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Uruguay: First Bond Transaction To Provide World Bank Financing In Local Currency

Montevideo, May 28, 2008 — The World Bank (International Bank for Reconstruction and Development, IBRD) today became the first foreign issuer to launch a public bond in Uruguayan Pesos. The World Bank will pass the proceeds on to the Uruguayan Government. This is the first time the World Bank is providing local currency financing to a member country by directly funding in that country’s own currency.

This bond represents an important milestone for the World Bank and its clients. Although the World Bank has issued bonds in other Latin American currencies such as Mexican Peso, Chilean Peso, Brazilian Reais, and Colombian Pesos, this Uruguayan Peso transaction is the first bond ever to be issued for the purpose of a back-to-back disbursement of a specific loan, in this case the First Programmatic Reform Implementation Development Policy Loan (PRIDPL 1), approved by the World Bank’s Executive Board of Directors in May 2007.

This loan supports the implementation of reforms that will help Uruguay to strengthen capital markets, achieve sustainable growth at higher rates, fight poverty and exclusion, and assure equitable access to opportunities.

“Today’s transaction with the World Bank is significant for Uruguay and is an important step towards de-dollarization of our debt portfolio,said Danilo Astori, Minister of Economy and Finance of Uruguay. “Over the last few years, the government has pursued a path of increasing the percentage of local currency debt through issuance of index-linked notes in the capital markets. Incorporating the multilateral development banks in our strategy of de-dollarization is a highpoint and opens a new range of alternatives available to us to continue with the professional management of our financial obligations.”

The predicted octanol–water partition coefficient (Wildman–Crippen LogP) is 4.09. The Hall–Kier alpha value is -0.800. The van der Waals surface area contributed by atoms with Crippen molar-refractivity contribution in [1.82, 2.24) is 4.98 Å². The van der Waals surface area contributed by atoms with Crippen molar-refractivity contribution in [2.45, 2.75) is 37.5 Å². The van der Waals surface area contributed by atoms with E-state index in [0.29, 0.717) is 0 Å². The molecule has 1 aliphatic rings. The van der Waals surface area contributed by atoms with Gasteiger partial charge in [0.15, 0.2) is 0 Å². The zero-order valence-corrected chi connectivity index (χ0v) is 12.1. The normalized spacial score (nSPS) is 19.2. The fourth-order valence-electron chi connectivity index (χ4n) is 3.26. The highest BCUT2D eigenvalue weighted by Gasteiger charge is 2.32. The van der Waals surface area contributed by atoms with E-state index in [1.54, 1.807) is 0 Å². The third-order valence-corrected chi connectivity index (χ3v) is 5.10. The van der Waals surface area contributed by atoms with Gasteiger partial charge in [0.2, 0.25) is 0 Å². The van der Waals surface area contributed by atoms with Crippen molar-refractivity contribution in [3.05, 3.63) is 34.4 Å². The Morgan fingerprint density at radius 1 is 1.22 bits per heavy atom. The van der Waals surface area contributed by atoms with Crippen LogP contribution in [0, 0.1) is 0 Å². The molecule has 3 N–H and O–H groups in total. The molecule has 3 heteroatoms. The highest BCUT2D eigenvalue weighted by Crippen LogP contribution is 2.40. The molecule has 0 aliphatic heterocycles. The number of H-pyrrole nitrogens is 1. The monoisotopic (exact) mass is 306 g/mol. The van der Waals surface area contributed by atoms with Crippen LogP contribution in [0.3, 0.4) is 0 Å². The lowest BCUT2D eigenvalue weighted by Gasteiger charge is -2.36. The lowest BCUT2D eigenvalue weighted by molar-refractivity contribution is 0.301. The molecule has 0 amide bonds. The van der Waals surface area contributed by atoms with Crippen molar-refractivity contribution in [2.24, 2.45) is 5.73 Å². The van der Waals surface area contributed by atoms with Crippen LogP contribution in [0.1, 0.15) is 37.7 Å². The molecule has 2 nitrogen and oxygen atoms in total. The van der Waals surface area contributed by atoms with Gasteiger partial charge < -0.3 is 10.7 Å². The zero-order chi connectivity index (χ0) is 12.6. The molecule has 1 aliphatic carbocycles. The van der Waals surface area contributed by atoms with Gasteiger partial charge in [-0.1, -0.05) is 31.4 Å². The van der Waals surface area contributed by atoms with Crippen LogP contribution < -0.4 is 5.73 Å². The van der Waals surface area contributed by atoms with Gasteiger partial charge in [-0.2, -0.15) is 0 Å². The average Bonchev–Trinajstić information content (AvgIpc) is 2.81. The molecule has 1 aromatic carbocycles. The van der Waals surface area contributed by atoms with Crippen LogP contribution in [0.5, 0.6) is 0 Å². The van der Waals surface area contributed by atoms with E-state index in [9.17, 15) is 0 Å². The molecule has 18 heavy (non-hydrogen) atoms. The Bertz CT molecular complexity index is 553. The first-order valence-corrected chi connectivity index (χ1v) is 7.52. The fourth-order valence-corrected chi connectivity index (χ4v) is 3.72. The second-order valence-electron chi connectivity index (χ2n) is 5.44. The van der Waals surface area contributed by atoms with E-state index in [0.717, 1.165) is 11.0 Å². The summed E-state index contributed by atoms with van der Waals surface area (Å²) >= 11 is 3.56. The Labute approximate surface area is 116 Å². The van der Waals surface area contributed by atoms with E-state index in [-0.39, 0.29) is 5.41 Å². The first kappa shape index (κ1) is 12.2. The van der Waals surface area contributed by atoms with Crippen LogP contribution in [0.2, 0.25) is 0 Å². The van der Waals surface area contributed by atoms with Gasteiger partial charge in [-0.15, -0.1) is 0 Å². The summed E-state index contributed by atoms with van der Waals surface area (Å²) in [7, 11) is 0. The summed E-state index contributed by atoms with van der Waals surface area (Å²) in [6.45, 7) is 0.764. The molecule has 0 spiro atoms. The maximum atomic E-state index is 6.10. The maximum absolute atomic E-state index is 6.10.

The bond, an Uruguayan Peso (UYU) 1,981.53 million (USD $100 million) inflation-indexed Euronote, will carry a coupon of 3.4% and will mature on April 15, 2017. These bonds are linked to the Uruguayan inflation index Unidades Indexadas (UI), a widely used index for financial transactions in Uruguay. The bond issue was very well received by both domestic and international investors. The transaction was oversubscribed, with demand reaching three times the fixed notional amount on offer. Domestic institutional investors purchased around 75 % of the issue; the remaining 25 % was placed among investors in Europe (7%) and North America (18%). The lead interest from the domestic investor base was from República AFAP (RAFAP), Uruguay's largest pension fund.

“This investment is a milestone in the development of the Uruguayan Pension Fund System since this is the first triple-A investment denominated in local currency which contributes towards diversifying credit risk of our portfolios,” said Martín Larzabal, Portfolio Manager of República AFAP. “This transaction also plays an important role in helping the government to limit its exposure to foreign currencies by hedging the disbursement in Uruguayan pesos of a World Bank loan to the country."

Deutsche Bank was the sole arranger of this transaction.